The Crypto Comms #42; Decentralisation Theatre

Chris on Crypto
4 min readFeb 21


Twitter is awash with takes on the state of the market — up, down, sideways — nobody really knows. Barring a few cryptos, most accounts are providing reasons for market participants to buy their illiquid bags. Often enough, the ‘reasons’ boil down to a refined distillate of verbal diarrhoea. But despite the deluge of narrative-based flavour of the week schemes, Bitcoin looks formidable.

In this issue

  • Bitcoin analysis
  • Musical chairs
  • Decentralisation Theatre
  • Latest happenings
  • Listening material

Bitcoin exchanges hands at $24,700 at the time of writing, 2% above its weekly close. Price is effectively hugging the 200-weekly moving average. The last time this happened was in March 19, 2019 (Tradingview BTC INDEX not Coinbase chart).

The November 2022 crash (-25%) to $15,500 was the final nail in the coffin following the drawn-out liquidation saga of 2022, which started with the Luna foundation crash, and ended with FTX’s spectacular market implosion. Litigation and repercussions will drag out, but toxic debt has been flushed out.

In other words, Bitcoin exchanges hands at historically discounted prices (below the 200 w-ema).

Modest retracements are desirable, but deep pullbacks are not guaranteed.

The reason being that stablecoins account for a high proportion of the total cryptocurrency market cap. ($125 billion, over 10%). The high ratio can be seen in the SSR chart above, which indicates the ratio of BTC’s market cap. relative to the aggregated market cap of all stablecoins. Low values means a high stablecoin supply, indicating side-lined buyers are ready to deploy capital.

That said, there is a scenario where price deviates above the 200-weekly ema ($25,000) and forms a local top. In fact, there are various pathways to high-time-frame targets, per the H12 chart below.

BTC/USD H12; potential trajectory

Generally, it’s thought that ‘pullbacks are healthy’. This is largely due to liquidity conditions and funding rates relative to asset valuations. Admittedly, rates are positive — but could be offset if a robust spot bid materialises.

Zooming into H4, BTC/USD has formed an ascending triangle continuation structure. If broken, a sweep of Mon. low ($23.8k) is probable. On the flipside, the breakout target is $26,400. In the latter case, it’s unwise to blindly short given the high-time-frame breakout confluence that would ensue.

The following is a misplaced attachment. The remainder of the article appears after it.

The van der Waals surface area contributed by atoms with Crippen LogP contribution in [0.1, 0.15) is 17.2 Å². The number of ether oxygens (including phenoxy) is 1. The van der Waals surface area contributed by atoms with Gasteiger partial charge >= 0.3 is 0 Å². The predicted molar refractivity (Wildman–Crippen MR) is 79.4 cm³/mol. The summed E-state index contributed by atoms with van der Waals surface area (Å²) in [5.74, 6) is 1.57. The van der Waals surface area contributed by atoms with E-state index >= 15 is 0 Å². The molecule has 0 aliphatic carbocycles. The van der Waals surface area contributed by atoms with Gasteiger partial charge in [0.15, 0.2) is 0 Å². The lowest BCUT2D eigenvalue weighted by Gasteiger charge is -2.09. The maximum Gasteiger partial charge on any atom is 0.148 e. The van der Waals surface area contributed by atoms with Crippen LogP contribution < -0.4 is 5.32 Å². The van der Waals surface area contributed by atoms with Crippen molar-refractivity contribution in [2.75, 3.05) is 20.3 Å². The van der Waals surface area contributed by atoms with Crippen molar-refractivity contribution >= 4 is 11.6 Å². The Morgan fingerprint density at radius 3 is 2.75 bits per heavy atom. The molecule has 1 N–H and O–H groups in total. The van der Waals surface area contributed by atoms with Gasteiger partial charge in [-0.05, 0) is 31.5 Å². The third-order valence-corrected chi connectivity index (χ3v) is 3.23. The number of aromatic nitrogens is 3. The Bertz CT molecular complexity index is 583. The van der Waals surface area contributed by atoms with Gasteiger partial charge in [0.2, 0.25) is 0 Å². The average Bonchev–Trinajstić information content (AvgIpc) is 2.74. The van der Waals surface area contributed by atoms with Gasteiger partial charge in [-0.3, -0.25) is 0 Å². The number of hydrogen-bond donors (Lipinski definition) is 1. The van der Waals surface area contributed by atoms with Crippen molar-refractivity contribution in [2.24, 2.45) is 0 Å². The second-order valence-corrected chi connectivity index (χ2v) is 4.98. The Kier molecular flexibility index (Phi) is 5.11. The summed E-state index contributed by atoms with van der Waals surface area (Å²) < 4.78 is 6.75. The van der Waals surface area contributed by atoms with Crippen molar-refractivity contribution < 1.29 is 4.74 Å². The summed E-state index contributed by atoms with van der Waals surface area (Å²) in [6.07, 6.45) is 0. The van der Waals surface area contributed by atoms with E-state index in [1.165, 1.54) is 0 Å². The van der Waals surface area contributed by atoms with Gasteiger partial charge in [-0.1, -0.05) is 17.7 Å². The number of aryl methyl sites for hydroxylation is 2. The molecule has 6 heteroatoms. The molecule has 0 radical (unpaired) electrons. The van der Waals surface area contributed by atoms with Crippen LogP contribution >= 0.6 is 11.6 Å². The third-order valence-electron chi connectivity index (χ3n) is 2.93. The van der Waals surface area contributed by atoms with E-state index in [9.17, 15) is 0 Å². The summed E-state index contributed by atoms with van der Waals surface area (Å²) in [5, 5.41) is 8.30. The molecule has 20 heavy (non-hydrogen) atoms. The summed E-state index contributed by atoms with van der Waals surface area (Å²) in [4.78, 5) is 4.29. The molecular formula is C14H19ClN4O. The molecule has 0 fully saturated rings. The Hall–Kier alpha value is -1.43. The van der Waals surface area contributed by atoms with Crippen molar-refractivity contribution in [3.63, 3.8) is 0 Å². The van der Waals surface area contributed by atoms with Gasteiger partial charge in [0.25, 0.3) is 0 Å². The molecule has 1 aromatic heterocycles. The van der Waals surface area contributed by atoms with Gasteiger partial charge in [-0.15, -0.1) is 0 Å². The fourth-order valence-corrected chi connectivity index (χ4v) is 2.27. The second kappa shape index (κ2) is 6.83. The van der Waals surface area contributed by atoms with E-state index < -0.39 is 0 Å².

Musical chairs

That being said, I see no compelling reason why Bitcoin should reverse its medium-term to long-term rally, even if price consolidates below $23,000. Systemic risk events are over, contagion consequences (bankruptcies, fraud) are now in litigation proceedings, and Bitcoin is undervalued relative to historical performance and global liquidity conditions (PBOC & BoJ easing, for e.g.).

I’d go further and argue that Bitcoin and Litecoin are undervalued in terms of capital flows too. The market insists on playing musical chairs with the latest illiquid tokens after a small pump on majors. First came the AI craze, then the NFT craze, and round and round we go — shuffling funds into schemes, pumping them, cycling out and into the next ‘revolutionary tech.’

If you’re not a 24/7 trader (who’s part of the successful 10% of traders), you are the exit liquidity.

Regulators are no longer taking it sitting down after the FTX scandal, however. But they’re already overplaying their hand by conflating stablecoins with securities — a nonsensical idea by definition since there isn’t any expectation of profit on a 1:1 redemption token.

If given a free pass, they will set a precedent to go after functioning stablecoins like USDT and USDC. It’s arguably a deliberate move to squeeze stablecoin issuers and set a path for a 1984-esque CBDC rollout. This is operation choke point 2.0.

My current view is that Tether supports the Bitcoin mission, and should therefore be defended insofar as it sticks to this decentralisation ethos (as opposed to decentralisation theatre, as is the case with Ethereum).

Decentralisation theatre

Speaking of decentralisation, you can now find me on Nostr.

Nostr is an open protocol that enables censorship-resistant and global social networks. It also has a tipping function, which means you can finally show your appreciation for good content!

The dichotomy between Bitcoin and Ethereum is so incredibly apparent. One steam-rolls ahead into a world where individuals give up everything for the sake of efficiency, and the other is one which sticks to decentralising tech; creating real public utility, and reducing the scope of governments world-wide. One is decentralisation, the other is decentralisation theatre.

Both will exist and that’s fine, but the irreconcilable differences are palpable.


Latest happenings

Listening material

Dear readers,

The purpose of this newsletter analysis is to provide context to current events and cryptocurrency markets. It is released every Tuesday. I am not perfect and this is not a science — nor is this newsletter analysis a signals service or financial advice. While I cannot promise perfection I do my best to be honest and transparent.

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Chris on Crypto

Journalist-turned crypto-writer & analyst; forging the narrative, stacking sats.